Talk about pillows and you soon find people disclosing all kinds of unsuspected preferences about shapes, support, configuration and fillings. Debate will ensue on the contrasting properties of foam, soft down or organic buckwheat to guarantee peaceful repose at the end of a long day. And opinion may be divided about the relative merits of bolster, contour or butterfly pillow to provide an unbroken night's sleep.
'I know some people who take their pillow with them when they travel,' says Geoff Fuller, managing director of Tequila Kola, emphasising the personal nature of these decisions. 'They know what is right for them, and that is important because you don't want to get neck trouble.'
These days, of course, the choice is extensive. To narrow it down, Fuller highlights three factors for special consideration: a non-allergenic filling, natural rather than synthetic materials, and good neck support. In addition, it makes sense to take due note of the prevailing climate.
'Feather and down pillows can be a problem in Hong Kong's humidity,' he says. 'And for a good night's sleep, it also helps to have a 100 per cent cotton pillowcase.'
Introducing an extra element of technology, a new 'neck care' model gives a clue to how things may develop in future.
It is fibre-filled and has very fine springs, thereby providing cushioned support to maximise comfort and reduce potential strains. '[The manufacturer] put a lot of research into this,' Fuller says. 'It means your neck is not all over the place, and we think it is one of the best products on offer.'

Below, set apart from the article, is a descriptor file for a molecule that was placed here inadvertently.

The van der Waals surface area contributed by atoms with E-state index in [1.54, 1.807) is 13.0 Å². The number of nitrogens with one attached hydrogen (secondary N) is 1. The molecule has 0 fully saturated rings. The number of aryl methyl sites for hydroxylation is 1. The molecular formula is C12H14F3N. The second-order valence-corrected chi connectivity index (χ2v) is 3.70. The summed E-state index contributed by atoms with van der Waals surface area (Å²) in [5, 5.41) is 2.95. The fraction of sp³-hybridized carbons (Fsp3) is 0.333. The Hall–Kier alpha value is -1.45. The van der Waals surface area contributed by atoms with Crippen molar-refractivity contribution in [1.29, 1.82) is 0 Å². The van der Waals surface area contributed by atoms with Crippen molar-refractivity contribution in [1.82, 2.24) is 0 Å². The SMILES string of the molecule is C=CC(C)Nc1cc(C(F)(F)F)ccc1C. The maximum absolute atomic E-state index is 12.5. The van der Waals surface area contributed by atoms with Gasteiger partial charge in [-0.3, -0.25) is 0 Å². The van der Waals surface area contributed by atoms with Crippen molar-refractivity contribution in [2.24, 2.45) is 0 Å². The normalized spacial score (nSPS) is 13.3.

He suggests that to find a preferred pillow type, it is probably best to experiment for a while before settling on a favourite.
This is time well invested if it contributes to sounder sleep in the long term and reduces the possibility of niggles, aches or pains on waking. Dondy Poernomo, general manager, Asia, for Okooko, also stresses that the right pillow can make all the difference to how well one sleeps.
His advice to customers is to focus on the thickness, shape and material used, and to know their own sleep habits. In his view, the 'contour' range - shallow on one side, deeper on the other - is best suited for side sleepers, while the elliptical shape is more suitable for those who tend to lie on their back or shift around more. Different heights and thickness are available.
'The proper pillow should help you sleep better, especially if you have neck or back problems,' Poernomo says. 'Your favoured sleep position and [any known medical condition] should guide your purchase.'
For example, sufferers from asthma or allergies should look for pillows made from natural materials or organic latex. And if unsure what to consider, people should not hesitate to seek advice from sales professionals or sleep experts.
One persistent myth, though, Poernomo hopes to nail.
'There is no scientific evidence that a good pillow will overcome a snoring problem,' he says. 'That has to be dealt with some other way.'